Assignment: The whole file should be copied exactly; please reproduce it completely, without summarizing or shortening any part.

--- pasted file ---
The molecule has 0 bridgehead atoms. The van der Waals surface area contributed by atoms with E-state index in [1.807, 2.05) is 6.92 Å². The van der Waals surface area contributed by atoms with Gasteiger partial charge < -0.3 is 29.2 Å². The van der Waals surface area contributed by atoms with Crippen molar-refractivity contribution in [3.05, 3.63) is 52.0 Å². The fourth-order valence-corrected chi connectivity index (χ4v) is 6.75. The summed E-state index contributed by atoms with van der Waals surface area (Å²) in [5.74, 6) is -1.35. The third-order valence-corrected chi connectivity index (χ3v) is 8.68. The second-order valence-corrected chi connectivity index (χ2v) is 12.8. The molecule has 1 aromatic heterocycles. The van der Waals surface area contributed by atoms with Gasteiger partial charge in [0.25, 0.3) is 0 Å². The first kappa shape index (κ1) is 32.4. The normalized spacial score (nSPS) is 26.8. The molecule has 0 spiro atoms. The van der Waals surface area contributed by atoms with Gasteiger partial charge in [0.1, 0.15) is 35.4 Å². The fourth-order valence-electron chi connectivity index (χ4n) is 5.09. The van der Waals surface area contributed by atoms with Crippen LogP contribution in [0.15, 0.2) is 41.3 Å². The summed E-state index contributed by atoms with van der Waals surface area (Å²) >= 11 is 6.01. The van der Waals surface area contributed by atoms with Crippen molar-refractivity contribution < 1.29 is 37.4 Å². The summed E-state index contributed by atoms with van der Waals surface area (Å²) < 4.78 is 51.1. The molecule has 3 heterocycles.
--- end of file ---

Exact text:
The molecule has 0 bridgehead atoms. The van der Waals surface area contributed by atoms with E-state index in [1.807, 2.05) is 6.92 Å². The van der Waals surface area contributed by atoms with Gasteiger partial charge < -0.3 is 29.2 Å². The van der Waals surface area contributed by atoms with Crippen molar-refractivity contribution in [3.05, 3.63) is 52.0 Å². The fourth-order valence-corrected chi connectivity index (χ4v) is 6.75. The summed E-state index contributed by atoms with van der Waals surface area (Å²) in [5.74, 6) is -1.35. The third-order valence-corrected chi connectivity index (χ3v) is 8.68. The second-order valence-corrected chi connectivity index (χ2v) is 12.8. The molecule has 1 aromatic heterocycles. The van der Waals surface area contributed by atoms with Gasteiger partial charge in [0.25, 0.3) is 0 Å². The first kappa shape index (κ1) is 32.4. The normalized spacial score (nSPS) is 26.8. The molecule has 0 spiro atoms. The van der Waals surface area contributed by atoms with Gasteiger partial charge in [0.1, 0.15) is 35.4 Å². The fourth-order valence-electron chi connectivity index (χ4n) is 5.09. The van der Waals surface area contributed by atoms with Crippen LogP contribution in [0.15, 0.2) is 41.3 Å². The summed E-state index contributed by atoms with van der Waals surface area (Å²) >= 11 is 6.01. The van der Waals surface area contributed by atoms with Crippen molar-refractivity contribution < 1.29 is 37.4 Å². The summed E-state index contributed by atoms with van der Waals surface area (Å²) < 4.78 is 51.1. The molecule has 3 heterocycles.